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Readers responses to the Hindu (contd) November 27, 2006

Posted by qmediawatch in Biased/Homophobic, The Hindu.
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Date:13/11/2006 URL:
http://www.thehindu.com/2006/11/13/stories/2006111301930802.htm

Opinion – Letters to the Editor

Who decides?

I was disturbed on reading Mohana Krishnaswamy’s article “Drawing the
rights line” (Open Page, Oct. 29) on homosexuality and her response to
letters on the subject (Nov. 10) in which she has argued that “it is
the major responsibility of society to nurture what is desirable and
discourage what is not.” Who is to decide what is desirable for
society and what is not? Is there any evidence to suggest that
homosexuals are undesirable?

I am a homosexual and have done my MBA from a reputed IIM and am
working for a multinational company in Bangalore. I contribute to
society as much as I can through charity activities, fund-raising
drives, and educational drives. I have the same dreams as my
heterosexual counterparts. I pay the same amount in taxes and am a
responsible citizen like anyone else. Why does the doctor believe that
my sexual orientation is not desirable for society?

Sameer Gokhale,
Bangalore

I wish Dr. Krishnaswamy would throw some light on why she believes
homosexuality is undesirable. But before that, I would like to submit
that even if we decriminalise murder, there wouldn’t be murders taking
place left, right, and centre. Illegality is not the only thing that
prevents murders. And it certainly isn’t the only reason why every
Indian isn’t a homosexual.

Srikant Iyer,
Chennai

Homosexuality has as much to do with the spread of AIDS as bisexuality
or trans-sexuality or heterosexuality. It is the lack of adequate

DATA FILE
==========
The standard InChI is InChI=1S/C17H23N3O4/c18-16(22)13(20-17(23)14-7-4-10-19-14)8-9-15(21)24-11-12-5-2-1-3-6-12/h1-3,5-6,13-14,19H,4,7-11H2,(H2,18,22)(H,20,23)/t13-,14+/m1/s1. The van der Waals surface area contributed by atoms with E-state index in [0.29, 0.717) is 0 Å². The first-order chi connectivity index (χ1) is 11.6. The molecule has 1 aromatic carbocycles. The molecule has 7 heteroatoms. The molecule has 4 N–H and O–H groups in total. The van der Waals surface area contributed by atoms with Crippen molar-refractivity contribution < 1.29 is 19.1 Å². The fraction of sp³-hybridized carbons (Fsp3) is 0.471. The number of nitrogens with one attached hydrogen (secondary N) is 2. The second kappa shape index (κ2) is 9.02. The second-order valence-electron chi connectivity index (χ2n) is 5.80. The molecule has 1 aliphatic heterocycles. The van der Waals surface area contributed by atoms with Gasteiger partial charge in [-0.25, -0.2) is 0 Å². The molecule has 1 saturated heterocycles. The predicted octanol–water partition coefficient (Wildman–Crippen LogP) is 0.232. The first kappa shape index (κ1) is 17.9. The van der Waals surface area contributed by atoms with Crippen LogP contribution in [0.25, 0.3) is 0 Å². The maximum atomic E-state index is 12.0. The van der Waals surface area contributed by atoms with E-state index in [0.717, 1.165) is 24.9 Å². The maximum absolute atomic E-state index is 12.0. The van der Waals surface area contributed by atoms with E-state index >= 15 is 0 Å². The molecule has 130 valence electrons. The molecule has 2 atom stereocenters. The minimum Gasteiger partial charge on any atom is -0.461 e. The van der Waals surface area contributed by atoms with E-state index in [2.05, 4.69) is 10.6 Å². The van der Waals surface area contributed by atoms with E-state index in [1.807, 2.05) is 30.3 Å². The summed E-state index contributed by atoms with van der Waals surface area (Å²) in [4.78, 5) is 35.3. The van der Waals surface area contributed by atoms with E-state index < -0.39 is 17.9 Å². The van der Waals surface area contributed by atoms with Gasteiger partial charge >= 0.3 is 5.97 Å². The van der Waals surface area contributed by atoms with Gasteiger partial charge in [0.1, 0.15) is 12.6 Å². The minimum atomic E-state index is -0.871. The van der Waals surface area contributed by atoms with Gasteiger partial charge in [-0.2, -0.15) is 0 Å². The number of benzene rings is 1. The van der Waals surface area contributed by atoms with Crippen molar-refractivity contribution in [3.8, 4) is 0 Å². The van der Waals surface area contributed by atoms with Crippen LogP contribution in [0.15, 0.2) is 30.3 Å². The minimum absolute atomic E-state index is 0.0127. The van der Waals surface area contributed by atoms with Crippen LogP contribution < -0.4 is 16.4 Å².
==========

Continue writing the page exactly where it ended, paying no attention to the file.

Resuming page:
precautions that leads to infection. The sexual orientation of the
affected person has nothing to do with the spread of diseases.

Homosexuality, heterosexuality, bisexuality, and trans-sexuality have
been part of human behaviour at least since the time of written
records. Therefore, the nature-versus-nurture debate, which is
apparently scientific, is not rigorous enough and is rather very
sterile.

The author seems to have ignored the great works of art and literature
inspired and produced by the brilliant minds of homosexual and
bisexual women and men. Despite being penalised and branded criminals,
these men and women have made our lives a lot more interesting.

Hari Nair,
Nunkini, Mexico

Homosexuality is socially acceptable in nearly all of urban Western
Europe, North America, and many primitive societies, while ritual
homosexuality is also socially acceptable in India. Modern medicine
considers homosexuality acceptable. When none is harmed, and some are
happier, its ethical unacceptability is not clear.

Dr. Krishnaswamy’s analogies to violent crimes are not helpful. One
analogy is to murder, a non-consensual violent act, where the state
has compelling interest to involve itself. The analogy about
Y-chromosomes and pardoning crimes is also irrelevant.
Decriminalisation is not the same thing as pardoning a crime, but
rather correction of a faulty penal code.
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Without the unstudied references to society, ethics, and medicine, we
must recognise that some have a feeling that they cannot understand
homosexuality but such views are personal. This recognition should
assuage Dr. Krishnaswamy’s fears. Decriminalisation will not make huge
numbers of young people homosexual. A great many young people, sharing
her lack of personal empathy, will not become homosexuals. It is
amusing that for the arbiters of desirability, one’s own pursuit of
happiness remains desirable but the other’s happiness can be
conveniently labelled “abnormal.”

Dhananjay M. Vaidya,
Assistant Professor of Medicine,
Johns Hopkins Medical Institutions,
Baltimore, Maryland

The campaign to repeal Section 377 of the IPC camouflages the real
issue by referring to sexual orientation and human rights. The law is
an effort to control behaviour that amounts to exploitation of a
person. The argument of consent is spurious because such consent is
often obtained by psychological blackmail. If the Section is repealed,
there will be a spurt in the number of young boys being victimised.

Jille Begum,
Hyderabad

Anything happening within four walls with mutual consent is not a
crime. So, there should be no problem in repealing Section 377 of the
IPC. But at the same time, one has the right to express one’s views on
homosexuality. Everything that is not a crime need not necessarily be
normal. Homosexuality is certainly a deviant behaviour.

K. Ramasami,
Coimbatore

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